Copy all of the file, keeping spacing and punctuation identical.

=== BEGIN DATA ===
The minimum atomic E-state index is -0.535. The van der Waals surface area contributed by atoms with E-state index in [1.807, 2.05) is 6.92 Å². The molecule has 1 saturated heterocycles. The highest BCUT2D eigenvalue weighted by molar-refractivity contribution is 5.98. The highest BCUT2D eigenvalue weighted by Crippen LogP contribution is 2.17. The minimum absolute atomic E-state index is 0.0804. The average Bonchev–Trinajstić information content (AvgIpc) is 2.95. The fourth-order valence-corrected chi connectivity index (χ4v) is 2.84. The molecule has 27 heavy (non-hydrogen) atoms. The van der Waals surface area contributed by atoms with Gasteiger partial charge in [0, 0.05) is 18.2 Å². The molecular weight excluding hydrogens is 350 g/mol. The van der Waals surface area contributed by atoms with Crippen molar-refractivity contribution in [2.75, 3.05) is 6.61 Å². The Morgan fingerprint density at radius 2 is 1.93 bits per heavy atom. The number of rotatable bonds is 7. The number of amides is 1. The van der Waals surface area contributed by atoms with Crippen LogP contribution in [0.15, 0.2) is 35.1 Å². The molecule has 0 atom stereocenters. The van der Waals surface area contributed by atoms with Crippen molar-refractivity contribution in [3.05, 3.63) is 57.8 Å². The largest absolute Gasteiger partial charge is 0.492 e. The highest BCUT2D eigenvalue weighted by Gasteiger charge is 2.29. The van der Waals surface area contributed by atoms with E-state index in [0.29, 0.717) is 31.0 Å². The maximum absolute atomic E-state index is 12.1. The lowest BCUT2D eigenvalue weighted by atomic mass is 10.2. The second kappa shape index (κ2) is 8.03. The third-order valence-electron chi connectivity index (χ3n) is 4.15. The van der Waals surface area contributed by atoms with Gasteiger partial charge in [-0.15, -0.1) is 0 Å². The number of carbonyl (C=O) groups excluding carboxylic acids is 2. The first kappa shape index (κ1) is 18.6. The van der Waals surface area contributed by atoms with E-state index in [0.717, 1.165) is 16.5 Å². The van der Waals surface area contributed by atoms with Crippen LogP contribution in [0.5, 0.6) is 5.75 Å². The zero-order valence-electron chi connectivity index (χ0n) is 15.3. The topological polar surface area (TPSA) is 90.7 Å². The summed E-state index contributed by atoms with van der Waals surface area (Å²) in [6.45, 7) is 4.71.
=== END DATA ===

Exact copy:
The minimum atomic E-state index is -0.535. The van der Waals surface area contributed by atoms with E-state index in [1.807, 2.05) is 6.92 Å². The molecule has 1 saturated heterocycles. The highest BCUT2D eigenvalue weighted by molar-refractivity contribution is 5.98. The highest BCUT2D eigenvalue weighted by Crippen LogP contribution is 2.17. The minimum absolute atomic E-state index is 0.0804. The average Bonchev–Trinajstić information content (AvgIpc) is 2.95. The fourth-order valence-corrected chi connectivity index (χ4v) is 2.84. The molecule has 27 heavy (non-hydrogen) atoms. The van der Waals surface area contributed by atoms with Gasteiger partial charge in [0, 0.05) is 18.2 Å². The molecular weight excluding hydrogens is 350 g/mol. The van der Waals surface area contributed by atoms with Crippen molar-refractivity contribution in [2.75, 3.05) is 6.61 Å². The Morgan fingerprint density at radius 2 is 1.93 bits per heavy atom. The number of rotatable bonds is 7. The number of amides is 1. The van der Waals surface area contributed by atoms with Crippen LogP contribution in [0.15, 0.2) is 35.1 Å². The molecule has 0 atom stereocenters. The van der Waals surface area contributed by atoms with Crippen molar-refractivity contribution in [3.05, 3.63) is 57.8 Å². The largest absolute Gasteiger partial charge is 0.492 e. The highest BCUT2D eigenvalue weighted by Gasteiger charge is 2.29. The van der Waals surface area contributed by atoms with E-state index in [0.29, 0.717) is 31.0 Å². The maximum absolute atomic E-state index is 12.1. The lowest BCUT2D eigenvalue weighted by atomic mass is 10.2. The second kappa shape index (κ2) is 8.03. The third-order valence-electron chi connectivity index (χ3n) is 4.15. The van der Waals surface area contributed by atoms with Gasteiger partial charge in [-0.15, -0.1) is 0 Å². The number of carbonyl (C=O) groups excluding carboxylic acids is 2. The first kappa shape index (κ1) is 18.6. The van der Waals surface area contributed by atoms with E-state index in [0.717, 1.165) is 16.5 Å². The van der Waals surface area contributed by atoms with Crippen LogP contribution in [0.5, 0.6) is 5.75 Å². The zero-order valence-electron chi connectivity index (χ0n) is 15.3. The topological polar surface area (TPSA) is 90.7 Å². The summed E-state index contributed by atoms with van der Waals surface area (Å²) in [6.45, 7) is 4.71.